CF: Community banks could best be compensated by ending ‘too big to fail’ as soon as possible. In other words, we’re not operating in a truly free-market system. You have participants in this market who are subsidized to the disadvantage of other participants in the same market. To the extent that that exists, whether it’s a great disparity or a small disparity, is immaterial. There is an imbalance in the competitive market – that’s the bottom line. That should be corrected as soon as it possibly can be corrected. That would be the best compensation for community banks. When the other side has the referees in the ballgame in their favor, you’re not competing equally.
MC: Some of the trade associations for bigger banks have argued that the funding advantage they receive in the marketplace is no different than other industries, where larger companies enjoy favorable conditions in the marketplace. How do you respond to that?
CF: Banking is unique in that we’re not making widgets and we’re not making inventory parts. Money is fungible. Money never spoils. So when you’re dealing with finances and money, that is a unique commodity. Whether you’re large or small should be immaterial to the competition within that financial marketplace. It isn’t like I’m selling a million widgets and somebody else is selling 10,000 widgets. They spoil; they go out of favor; they’re seasonal. There is no seasonality to financial services. It never spoils. The inventory is the inventory. Therefore, everyone should compete equally and the competition should be among how well they execute their services, not on whether somebody has $2 trillion and somebody has $100 million within our industry.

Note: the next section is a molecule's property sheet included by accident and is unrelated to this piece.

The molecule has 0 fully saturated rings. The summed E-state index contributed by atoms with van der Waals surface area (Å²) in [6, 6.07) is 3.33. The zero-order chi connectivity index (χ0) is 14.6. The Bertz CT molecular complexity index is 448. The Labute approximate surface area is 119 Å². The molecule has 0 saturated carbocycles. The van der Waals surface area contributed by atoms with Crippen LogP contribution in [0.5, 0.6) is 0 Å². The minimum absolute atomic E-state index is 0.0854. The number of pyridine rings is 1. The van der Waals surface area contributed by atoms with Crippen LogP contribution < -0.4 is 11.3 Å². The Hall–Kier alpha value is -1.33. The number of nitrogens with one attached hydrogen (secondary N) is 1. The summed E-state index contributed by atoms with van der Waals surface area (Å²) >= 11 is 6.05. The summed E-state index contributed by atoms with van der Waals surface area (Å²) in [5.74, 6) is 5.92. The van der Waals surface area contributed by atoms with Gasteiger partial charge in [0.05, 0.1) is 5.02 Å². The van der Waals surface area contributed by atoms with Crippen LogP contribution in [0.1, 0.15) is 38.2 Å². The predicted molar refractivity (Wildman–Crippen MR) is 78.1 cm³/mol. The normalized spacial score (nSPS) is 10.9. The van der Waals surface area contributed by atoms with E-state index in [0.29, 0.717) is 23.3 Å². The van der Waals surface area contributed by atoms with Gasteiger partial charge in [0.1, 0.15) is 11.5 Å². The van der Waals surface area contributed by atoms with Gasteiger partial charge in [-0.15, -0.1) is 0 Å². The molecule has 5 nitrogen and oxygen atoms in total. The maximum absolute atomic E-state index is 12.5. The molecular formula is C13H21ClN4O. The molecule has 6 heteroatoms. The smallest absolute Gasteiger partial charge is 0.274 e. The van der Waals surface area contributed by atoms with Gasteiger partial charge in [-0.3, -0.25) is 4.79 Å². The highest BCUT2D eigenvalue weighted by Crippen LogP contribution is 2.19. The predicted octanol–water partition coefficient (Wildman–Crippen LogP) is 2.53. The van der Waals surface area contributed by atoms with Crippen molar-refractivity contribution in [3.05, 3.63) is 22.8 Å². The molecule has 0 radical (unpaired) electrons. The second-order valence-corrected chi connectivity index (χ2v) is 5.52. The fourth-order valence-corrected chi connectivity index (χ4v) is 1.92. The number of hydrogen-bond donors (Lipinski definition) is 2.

MC: Is it a subsidy or is it a funding advantage? You use the term “market subsidy.” Could you explain that term and why you use it?
CF: Shakespeare said a rose by any other name would smell as sweet. Well, a subsidy by any other name is a subsidy. You can call it whatever you want to. If they’d prefer we can use the word ‘bailout.’ But I don’t think they like the word ‘bailout,’ so we use a kinder, gentler word: subsidy. Whether someone is being bailed out by the taxpayer, that’s one form of subsidy, or if somebody is able to get their funding in an open marketplace more than someone else merely because there’s the perception that the government’s going to come in and save one institution but not another. Regardless of how you cast all of that it’s still a subsidy. Because the general public, or third-party creditors or counterparties, believe that Citigroup will not be allowed to fail by the federal government, Citi then can go out and get its funding more cheaply than my little community bank because everybody knows the government’s going to let that go down if they get in trouble. That is a market subsidy. At ICBA we don’t care where the subsidy comes from. We believe that subsidies should be eliminated or at least compensated for in the form of either tiered regulation for community banks, where the regulatory load is lighter in compensation for the market advantage of the ‘too big to fail’ status.